I should note that a number of Go players assert that 9x9 does not have any strategy. I believe that this statement is made in comparison to the highly developed strategical nature of 19x19 Go. In order to resolve differences over this issue, I will try to make myself as clear as possible by defining what I mean by strategy: "plans of play, heuristics (that is proverbs), sets of techniques, and other general principles which help you play a game."
Monteo (2D) Good strategy is NOT a deep sequence of future moves that push or attract the opponent to move in your way and end up with your victory (Chapter 11 of The Art of 9x9 Go). That is a tactic. Strategy is an overall plan on what you want to achieve in the long term and on the whole board. Your strategy comes from your ideas on what you want to get and what to do. Tactics comes from your experience on how to do what you want do. You can clearly see the opponent's strategy only after the game ends.
Monteo (9D) In 9x9 high dan games, a single mistake (wrong move) can lead to doom, and it is much more difficult to reach 9D because there are only few 9D players you can play against.
That said, it is clear that 9x9 is best characterized by fighting, and I believe that the opening will not generally last more than five moves In other words, the first fight should break out by the sixth move, at the latest.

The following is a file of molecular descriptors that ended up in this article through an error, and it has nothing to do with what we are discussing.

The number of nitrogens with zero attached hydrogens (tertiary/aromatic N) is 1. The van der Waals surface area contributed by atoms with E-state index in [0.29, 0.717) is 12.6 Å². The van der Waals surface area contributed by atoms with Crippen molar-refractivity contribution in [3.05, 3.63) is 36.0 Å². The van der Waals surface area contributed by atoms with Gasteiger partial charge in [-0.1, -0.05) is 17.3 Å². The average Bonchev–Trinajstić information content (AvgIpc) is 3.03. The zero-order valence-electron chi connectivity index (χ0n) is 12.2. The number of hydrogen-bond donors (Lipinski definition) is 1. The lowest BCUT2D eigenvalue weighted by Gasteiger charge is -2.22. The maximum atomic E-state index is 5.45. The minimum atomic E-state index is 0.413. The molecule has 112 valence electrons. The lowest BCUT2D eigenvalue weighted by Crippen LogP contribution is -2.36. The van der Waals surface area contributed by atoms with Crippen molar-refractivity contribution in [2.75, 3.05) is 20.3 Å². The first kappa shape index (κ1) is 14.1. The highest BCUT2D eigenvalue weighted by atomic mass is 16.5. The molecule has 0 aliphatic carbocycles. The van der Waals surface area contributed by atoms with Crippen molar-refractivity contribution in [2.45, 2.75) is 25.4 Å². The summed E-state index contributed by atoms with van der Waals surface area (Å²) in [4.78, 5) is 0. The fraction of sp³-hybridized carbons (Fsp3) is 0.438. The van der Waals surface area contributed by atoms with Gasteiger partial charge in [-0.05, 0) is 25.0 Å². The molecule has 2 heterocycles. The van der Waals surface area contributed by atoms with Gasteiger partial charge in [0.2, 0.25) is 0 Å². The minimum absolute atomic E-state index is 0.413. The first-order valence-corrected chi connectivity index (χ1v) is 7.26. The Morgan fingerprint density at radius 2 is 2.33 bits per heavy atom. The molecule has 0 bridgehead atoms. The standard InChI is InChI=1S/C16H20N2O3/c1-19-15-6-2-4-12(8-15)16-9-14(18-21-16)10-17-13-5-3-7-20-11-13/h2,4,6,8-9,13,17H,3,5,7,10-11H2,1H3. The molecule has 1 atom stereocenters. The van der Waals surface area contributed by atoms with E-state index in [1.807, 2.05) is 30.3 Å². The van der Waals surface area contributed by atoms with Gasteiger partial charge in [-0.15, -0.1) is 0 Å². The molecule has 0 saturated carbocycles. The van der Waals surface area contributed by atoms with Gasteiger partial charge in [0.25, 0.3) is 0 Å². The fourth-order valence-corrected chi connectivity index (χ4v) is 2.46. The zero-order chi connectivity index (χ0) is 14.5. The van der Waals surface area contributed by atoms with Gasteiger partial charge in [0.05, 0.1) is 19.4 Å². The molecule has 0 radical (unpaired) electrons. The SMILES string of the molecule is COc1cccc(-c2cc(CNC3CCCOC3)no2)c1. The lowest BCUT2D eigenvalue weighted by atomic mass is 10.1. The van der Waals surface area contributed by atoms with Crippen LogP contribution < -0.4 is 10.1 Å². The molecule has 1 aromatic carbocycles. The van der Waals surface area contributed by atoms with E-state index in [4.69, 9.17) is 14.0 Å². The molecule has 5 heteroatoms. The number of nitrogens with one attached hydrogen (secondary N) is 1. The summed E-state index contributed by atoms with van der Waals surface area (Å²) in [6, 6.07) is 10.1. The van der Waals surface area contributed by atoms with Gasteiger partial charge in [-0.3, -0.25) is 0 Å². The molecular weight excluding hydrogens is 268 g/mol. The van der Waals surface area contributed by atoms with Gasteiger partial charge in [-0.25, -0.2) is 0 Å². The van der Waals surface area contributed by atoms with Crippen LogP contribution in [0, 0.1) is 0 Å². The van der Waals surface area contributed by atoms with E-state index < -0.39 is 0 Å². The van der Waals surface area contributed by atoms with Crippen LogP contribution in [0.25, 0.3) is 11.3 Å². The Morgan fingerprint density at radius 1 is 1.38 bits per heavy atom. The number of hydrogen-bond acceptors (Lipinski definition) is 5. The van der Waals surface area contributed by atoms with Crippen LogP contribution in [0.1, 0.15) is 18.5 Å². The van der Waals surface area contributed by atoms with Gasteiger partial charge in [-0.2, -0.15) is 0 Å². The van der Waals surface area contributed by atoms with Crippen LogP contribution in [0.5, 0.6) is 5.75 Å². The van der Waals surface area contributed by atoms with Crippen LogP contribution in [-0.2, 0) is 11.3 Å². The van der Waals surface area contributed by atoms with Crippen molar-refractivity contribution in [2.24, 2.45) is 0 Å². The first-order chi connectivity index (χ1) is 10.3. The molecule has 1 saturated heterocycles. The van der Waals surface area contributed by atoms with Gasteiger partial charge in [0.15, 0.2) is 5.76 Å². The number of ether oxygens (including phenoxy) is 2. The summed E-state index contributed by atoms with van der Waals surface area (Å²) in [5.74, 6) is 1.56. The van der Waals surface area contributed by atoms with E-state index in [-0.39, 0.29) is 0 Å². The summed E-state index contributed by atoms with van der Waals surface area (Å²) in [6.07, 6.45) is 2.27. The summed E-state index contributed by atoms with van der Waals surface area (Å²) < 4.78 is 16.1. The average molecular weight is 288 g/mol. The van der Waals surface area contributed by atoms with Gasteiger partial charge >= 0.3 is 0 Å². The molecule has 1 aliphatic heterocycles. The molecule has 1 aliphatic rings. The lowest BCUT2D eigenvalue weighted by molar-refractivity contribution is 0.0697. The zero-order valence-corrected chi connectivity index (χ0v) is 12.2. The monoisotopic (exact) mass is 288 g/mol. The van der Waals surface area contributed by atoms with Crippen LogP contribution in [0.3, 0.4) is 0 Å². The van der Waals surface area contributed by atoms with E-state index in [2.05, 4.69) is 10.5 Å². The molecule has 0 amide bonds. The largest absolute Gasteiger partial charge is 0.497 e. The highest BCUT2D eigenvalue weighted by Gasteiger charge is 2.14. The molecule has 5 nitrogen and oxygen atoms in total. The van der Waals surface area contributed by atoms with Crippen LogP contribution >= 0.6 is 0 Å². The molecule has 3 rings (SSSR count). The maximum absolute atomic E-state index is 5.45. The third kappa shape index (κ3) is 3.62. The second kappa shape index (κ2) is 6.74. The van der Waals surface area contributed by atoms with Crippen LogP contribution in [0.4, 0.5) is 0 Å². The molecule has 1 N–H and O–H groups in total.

However, I also believe that there are a number of distinct consistent plans of play that can be implemented.
By this, I mean standard light invasions of corner enclosures in which invader is satisfied with destruction of some part of opponent's territory. This is probably the most important technique to learn in 9x9.
All beginners are familiar with the 3-3 Invasion, but to progress in 9x9 (and later in 19x19), you will need to know standard invasion-reduction techniques for other corner enclosures. The big difference will be that, unlike the 3-3 invasion, the invader is not guaranteed life, but must make light moves, that is, be prepared to make sacrifices. Switching goals from guaranteed life to sacrificial tactics, gaining something elsewhere, represents a big conceptual breakthrough.
White's move is a typical example. This move is a probe, and White's idea is to either get the corner or compensation elsewhere.
Black has defended his corner, but it looks like White has excellent prospects of the bottom left quarter of the board. Note that Black seems a little overconcentrated, that is, a lot of his territory is occupied by his own stones (as opposed to the territory that White intends on making on the left side).
It is important to note that White's second move is a cross-cut which is one of the fundamental techniques used to implement this strategy. As usual in Go, don't take this sequence in isolation, imagine other stones on top, for example.
That was just one of many continuations (a large number of variations is typical when a cross-cut occurs). Other possibilities are given on the probe page here. In particular, Black has the line below as an alternative the hane.
I learned about these techniques in Cho Chikun's book All About Life And Death, Vol. 2, which has excellent chapters on such invasion techniques. Another good reference is the book Get Strong At Invading by Richard Bozulich.
Monteo (8D) These techniques are misleading. In real games should be placed at a which will drastically increase White’s wining probability. Although game variations are many, the best variation is only one.
When one side of the board is open (the top in this case), this Black move (or one point above or below at a or b) is a miai invasion. This means that if White attacks from the left, Black can live on the right, and vice-versa.